Intermittent fasting has been a hot topic as of late and is gaining popularity among the health and fitness industry. Research over the past several years has supported the idea of fasting at least one day, once a month.
The idea behind this is to stimulate your body's ability to utilize fat reserves for energy and to purge toxins by metabolizing them. People are now using it as a weight-loss method, improving their health and simplifying their everyday lives.
There are many studies (1, 2, 3)that show the powerful effects it can have on your body and brain. In fact, fasting may help you live longer. Keep reading to learn more about what intermittent fasting is and how it affects your body.
What is Intermittent Fasting (IF)?
Intermittent fasting is a cyclic eating pattern that switches periods of eating and fasting.
It's focus isn't on WHAT types of foods you should be eating, but rather WHEN you should be eating.
That being said, IF should not be considered a diet, but more of an eating pattern.
Throughout human history, fasting has been a part of our lives. This is based on our primal survival patterns of hunting and gathering. Even to this day, in less-fortunate parts of the world where there isn't a supermarket on every corner, people are going without food, sometimes days on end.
Fortunately, our bodies were designed to function without food for (reasonably) long periods of time.
Fasting has been a part of numerous different cultures and practiced for spiritual reasons for centuries (Christianity, Buddhism, Judaism).
Intermittent Fasting Methods
There are different ways to fast. All methods obviously utilize the splitting of time between periods of fasting and eating.
Here are the most popular methods:
The 16/8 Method: This method involves skipping breakfast and restricting your eating period to 8 hours. For example, only eating between 1pm-9pm. All other hours you are fasting.
Eat-Stop-Eat: This includes fasting for 24 hours, once or twice a week. For example, you wouldn't eat dinner one day until dinner the next day.
The 5:2 Ratio: With this method, you only consume 500-600 calories on two non-consecutive days of the week, but eat normally the other 5 days.
By reduction of caloric intake, you will lose weight as long as you don't over-compensate by gorging yourself during eating periods.
The method that is most-utilized due to it's simplicity and sustainability is the 16/8 method.
How it Affects Your Metabolism and Hormones
Naturally, this method of eating will affect your body. But how?
Your cells initiate important repair processes and your body makes adjustments to your hormone levels to make stored body fat more accessible.
Specific changes that your body makes include:
Insulin: Levels of insulin drop dramatically due to improvement in insulin sensitivity. Lower insulin levels make stored body fat more accessible (8).
Cellular Repair: When in a fasted state, your cells amp up cellular repair processes. How this benefits you is that your cells digest and remove old and dysfunctional proteins that build up. This sparks your body's ability to purge the old and replace with newer functional proteins, fostering a cleaner and more efficient metabolism (9, 10).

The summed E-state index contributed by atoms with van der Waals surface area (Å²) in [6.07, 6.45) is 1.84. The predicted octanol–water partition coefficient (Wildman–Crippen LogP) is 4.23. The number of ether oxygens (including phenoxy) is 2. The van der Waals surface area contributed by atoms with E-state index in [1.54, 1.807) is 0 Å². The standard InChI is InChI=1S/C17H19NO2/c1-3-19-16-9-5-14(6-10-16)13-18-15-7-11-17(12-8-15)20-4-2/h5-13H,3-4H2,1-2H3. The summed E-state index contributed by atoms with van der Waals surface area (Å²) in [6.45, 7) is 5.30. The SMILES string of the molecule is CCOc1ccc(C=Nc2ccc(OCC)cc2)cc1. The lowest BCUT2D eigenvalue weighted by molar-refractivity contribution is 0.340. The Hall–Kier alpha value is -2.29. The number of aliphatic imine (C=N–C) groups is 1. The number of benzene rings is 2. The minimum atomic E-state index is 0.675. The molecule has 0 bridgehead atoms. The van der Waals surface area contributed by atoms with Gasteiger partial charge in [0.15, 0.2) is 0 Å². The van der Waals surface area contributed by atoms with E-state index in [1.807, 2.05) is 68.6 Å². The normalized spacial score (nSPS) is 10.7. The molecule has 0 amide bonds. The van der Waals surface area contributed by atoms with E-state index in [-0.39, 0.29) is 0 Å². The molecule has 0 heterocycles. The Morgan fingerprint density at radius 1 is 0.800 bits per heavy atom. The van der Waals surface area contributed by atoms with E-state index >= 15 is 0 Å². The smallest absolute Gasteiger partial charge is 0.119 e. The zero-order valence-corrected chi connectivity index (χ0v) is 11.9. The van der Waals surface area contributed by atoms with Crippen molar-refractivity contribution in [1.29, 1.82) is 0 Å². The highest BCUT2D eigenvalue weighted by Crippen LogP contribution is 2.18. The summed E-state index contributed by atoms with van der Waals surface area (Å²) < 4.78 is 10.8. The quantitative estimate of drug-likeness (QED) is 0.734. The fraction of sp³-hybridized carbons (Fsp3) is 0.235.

Everything listed above can be counted as health benefits of IF.
IF as a Powerful Weight-loss Tool
Less caloric intake means less transition of food into stored fat. And since IF changes hormone levels to facilitate weight loss, it's no wonder intermittent fasting is becoming more and more popular.
It's a WIN-WIN because as you decrease your caloric intake, you stimulate fat-burning processes.
One thing to remember is that you must NOT binge and eat massive amounts of calories during your eating periods.
Main Health Benefits
Weight Loss: The lowering of caloric intake and the boost in metabolic burn.
Insulin Resistance: This will protect against type II diabetes.
Reduction in Inflammation: Inflammation is a key contributor to many chronic diseases (13).
Increased Heart Health: Reduction in "bad" cholesterol (LDL), blood triglycerides, blood sugar and insulin resistance - all risk factors for heart disease.
Lower Risk of Cancer: Studies show that IF may decrease risk of cancer (14).
Brain Health: The brain hormone BDNF (brain-derived neurotrophic factor) may stimulate the growth of new nerve cells and may also protect against Alzheimer's disease (15).
Anti-aging Potential: IF can potentially extend lifespan (16).
Keep in mind that the science on all of this is still in its preliminary states.
There's nothing inherently dangerous about IF while you're an overall healthy and well-nourished individual. However, as with any modifications to your diet, there can be risks involved. These risks are dependent on your current health status and chronic issues you may already be facing.
Weakness and hunger are obvious side-effects of fasting due to the fact that you are depleting yourself of the caloric intake that you normally provide yourself. That being said, you should ALWAYS CONSULT YOUR PRIMARY CARE DOCTOR before making any changes to your diet, ESPECIALLY if you are on a prescription medication regimen.
I hope I've answered any questions you may have had. Or, maybe opened your eyes to some new information that you may not have known about. Either way, knowledge is power and I hope that I've contributed to your pool of knowledge.
Please comment with any insight or experiences that you may have had with intermittent fasting. Also, please share with those you feel may be interested in the topic. Thank you for reading and always, be hard to kill out there!